A new open-access, peer reviewed journal launched this week: PeerJ. Rather than expensive subscription fees and rather than charging researchers to publish their works, PeerJ will charge a lifetime fee of $99 for authors. The Scholarly Kitchen takes a look at the business model, asking questions about how the requirement that all authors pay that fee might be a disincentive for “honorary authorship,” the ways in which researchers recognize the important contributions (such as in citizen scientists’ discovery of the Green Pea Galaxies or gamers’ enzyme discoveries with Fold.it)
Education app-maker Motion Math has launched its latest iOS game and its first one aimed at preschoolers: Hungry Guppy. The startup also announced that it’s crossed the 1 million downloads threshhold.
Duolingo, one of the startups I chose as my favorites of 2011, has just released its French-language version. Duolingo was created by the inventor of CAPTCHA and uses a similar sort of crowdsourcing effort to translate the Web. In the meantime, users learn a language. The startup is still in closed beta.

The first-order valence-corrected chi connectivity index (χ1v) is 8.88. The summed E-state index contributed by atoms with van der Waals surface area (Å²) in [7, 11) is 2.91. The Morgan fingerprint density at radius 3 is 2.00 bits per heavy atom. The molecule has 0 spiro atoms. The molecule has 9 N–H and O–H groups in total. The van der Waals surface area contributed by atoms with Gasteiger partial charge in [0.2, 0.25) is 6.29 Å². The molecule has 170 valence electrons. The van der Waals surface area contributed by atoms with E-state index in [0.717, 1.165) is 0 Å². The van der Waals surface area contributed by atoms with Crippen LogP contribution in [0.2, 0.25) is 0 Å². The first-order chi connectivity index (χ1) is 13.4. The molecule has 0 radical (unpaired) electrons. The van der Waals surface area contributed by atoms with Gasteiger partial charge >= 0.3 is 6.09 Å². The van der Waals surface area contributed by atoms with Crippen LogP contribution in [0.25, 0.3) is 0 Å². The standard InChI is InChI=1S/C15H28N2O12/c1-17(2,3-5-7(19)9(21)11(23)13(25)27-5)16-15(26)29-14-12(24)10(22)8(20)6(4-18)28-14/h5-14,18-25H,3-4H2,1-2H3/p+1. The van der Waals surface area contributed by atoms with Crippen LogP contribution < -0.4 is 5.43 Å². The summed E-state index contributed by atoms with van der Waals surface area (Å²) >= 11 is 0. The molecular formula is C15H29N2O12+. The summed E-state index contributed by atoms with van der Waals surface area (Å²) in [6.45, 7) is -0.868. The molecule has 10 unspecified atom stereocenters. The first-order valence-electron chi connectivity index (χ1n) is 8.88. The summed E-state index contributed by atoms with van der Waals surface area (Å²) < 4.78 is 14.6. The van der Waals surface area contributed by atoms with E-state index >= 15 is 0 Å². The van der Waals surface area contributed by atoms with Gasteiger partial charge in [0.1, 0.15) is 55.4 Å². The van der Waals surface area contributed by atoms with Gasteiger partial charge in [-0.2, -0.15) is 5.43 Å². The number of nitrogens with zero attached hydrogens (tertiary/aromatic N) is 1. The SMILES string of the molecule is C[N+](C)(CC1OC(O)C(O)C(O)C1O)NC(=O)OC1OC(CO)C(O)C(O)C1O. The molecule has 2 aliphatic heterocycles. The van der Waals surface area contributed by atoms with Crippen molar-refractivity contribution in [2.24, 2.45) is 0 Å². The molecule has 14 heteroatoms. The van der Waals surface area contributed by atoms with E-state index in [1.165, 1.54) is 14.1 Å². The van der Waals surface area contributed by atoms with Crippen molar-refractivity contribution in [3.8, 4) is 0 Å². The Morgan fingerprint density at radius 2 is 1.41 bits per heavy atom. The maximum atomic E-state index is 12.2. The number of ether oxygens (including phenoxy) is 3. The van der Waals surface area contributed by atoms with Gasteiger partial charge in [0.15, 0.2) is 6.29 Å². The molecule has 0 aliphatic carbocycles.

Instructure unveiled its learning analytics platform at its annual user conference this week. (See my story here). The learning management system startup also announced that it’s won the contract for Cisco Networking Academy, a program that serves about a million students worldwide.
Educational wiki provider Wikispaces announced the integration of Google Apps for Education into its wikis. Presentations and documents can now function as wiki pages (rather than just be included as embedded docs).
The Bodleian Library is considering lending books, which seems to have some Oxford scholars in a tizzy. The library opened in 1602 and has been an exclusive club, errr, reference library.
The New York Times is closing its online learning venture Knowledge Network at the end of the July, reports Inside Higher Ed. The NYT launched the Knowledge Network just five years ago.
The popular Speak For Yourself app, which allows young autistic children to communicate, has been pulled from the Apple app store due to patent litigation. The holders of the patent don’t actually plan to make an app; they’re just suing. Did I mention yet in this post how dumb patents can be?